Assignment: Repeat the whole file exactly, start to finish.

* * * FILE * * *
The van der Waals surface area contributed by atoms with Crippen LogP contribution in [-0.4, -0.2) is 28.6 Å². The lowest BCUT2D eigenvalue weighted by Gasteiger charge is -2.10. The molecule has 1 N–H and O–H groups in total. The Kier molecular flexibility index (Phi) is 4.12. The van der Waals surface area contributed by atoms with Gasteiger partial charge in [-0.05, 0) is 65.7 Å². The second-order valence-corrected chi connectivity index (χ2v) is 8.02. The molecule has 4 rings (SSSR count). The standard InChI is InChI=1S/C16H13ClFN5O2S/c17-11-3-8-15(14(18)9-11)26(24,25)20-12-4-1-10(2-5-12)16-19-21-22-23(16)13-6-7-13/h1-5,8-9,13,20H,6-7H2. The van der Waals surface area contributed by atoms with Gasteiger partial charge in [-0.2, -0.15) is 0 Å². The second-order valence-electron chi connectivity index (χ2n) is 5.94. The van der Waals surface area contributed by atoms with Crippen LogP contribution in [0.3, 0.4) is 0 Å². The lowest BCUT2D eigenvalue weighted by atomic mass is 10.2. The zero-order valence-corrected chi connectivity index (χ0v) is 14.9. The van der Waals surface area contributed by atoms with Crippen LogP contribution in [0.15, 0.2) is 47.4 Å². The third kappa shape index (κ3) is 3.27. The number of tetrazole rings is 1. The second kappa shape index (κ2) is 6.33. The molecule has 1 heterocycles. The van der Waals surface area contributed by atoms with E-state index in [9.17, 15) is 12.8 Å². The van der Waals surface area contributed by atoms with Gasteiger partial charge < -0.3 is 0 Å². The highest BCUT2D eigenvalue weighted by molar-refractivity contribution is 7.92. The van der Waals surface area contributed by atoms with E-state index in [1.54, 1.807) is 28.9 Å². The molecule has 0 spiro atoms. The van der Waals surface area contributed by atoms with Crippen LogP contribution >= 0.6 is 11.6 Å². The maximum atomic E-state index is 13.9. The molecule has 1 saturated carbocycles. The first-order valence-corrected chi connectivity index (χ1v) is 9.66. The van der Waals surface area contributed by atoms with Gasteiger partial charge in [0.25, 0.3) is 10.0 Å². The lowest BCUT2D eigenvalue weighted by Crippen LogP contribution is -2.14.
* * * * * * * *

The van der Waals surface area contributed by atoms with Crippen LogP contribution in [-0.4, -0.2) is 28.6 Å². The lowest BCUT2D eigenvalue weighted by Gasteiger charge is -2.10. The molecule has 1 N–H and O–H groups in total. The Kier molecular flexibility index (Phi) is 4.12. The van der Waals surface area contributed by atoms with Gasteiger partial charge in [-0.05, 0) is 65.7 Å². The second-order valence-corrected chi connectivity index (χ2v) is 8.02. The molecule has 4 rings (SSSR count). The standard InChI is InChI=1S/C16H13ClFN5O2S/c17-11-3-8-15(14(18)9-11)26(24,25)20-12-4-1-10(2-5-12)16-19-21-22-23(16)13-6-7-13/h1-5,8-9,13,20H,6-7H2. The van der Waals surface area contributed by atoms with Gasteiger partial charge in [-0.2, -0.15) is 0 Å². The second-order valence-electron chi connectivity index (χ2n) is 5.94. The van der Waals surface area contributed by atoms with Crippen LogP contribution in [0.3, 0.4) is 0 Å². The lowest BCUT2D eigenvalue weighted by atomic mass is 10.2. The zero-order valence-corrected chi connectivity index (χ0v) is 14.9. The van der Waals surface area contributed by atoms with Crippen LogP contribution in [0.15, 0.2) is 47.4 Å². The third kappa shape index (κ3) is 3.27. The number of tetrazole rings is 1. The second kappa shape index (κ2) is 6.33. The molecule has 1 heterocycles. The van der Waals surface area contributed by atoms with E-state index in [9.17, 15) is 12.8 Å². The van der Waals surface area contributed by atoms with Gasteiger partial charge < -0.3 is 0 Å². The highest BCUT2D eigenvalue weighted by molar-refractivity contribution is 7.92. The van der Waals surface area contributed by atoms with E-state index in [1.54, 1.807) is 28.9 Å². The molecule has 0 spiro atoms. The van der Waals surface area contributed by atoms with Crippen LogP contribution >= 0.6 is 11.6 Å². The maximum atomic E-state index is 13.9. The molecule has 1 saturated carbocycles. The first-order valence-corrected chi connectivity index (χ1v) is 9.66. The van der Waals surface area contributed by atoms with Gasteiger partial charge in [0.25, 0.3) is 10.0 Å². The lowest BCUT2D eigenvalue weighted by Crippen LogP contribution is -2.14.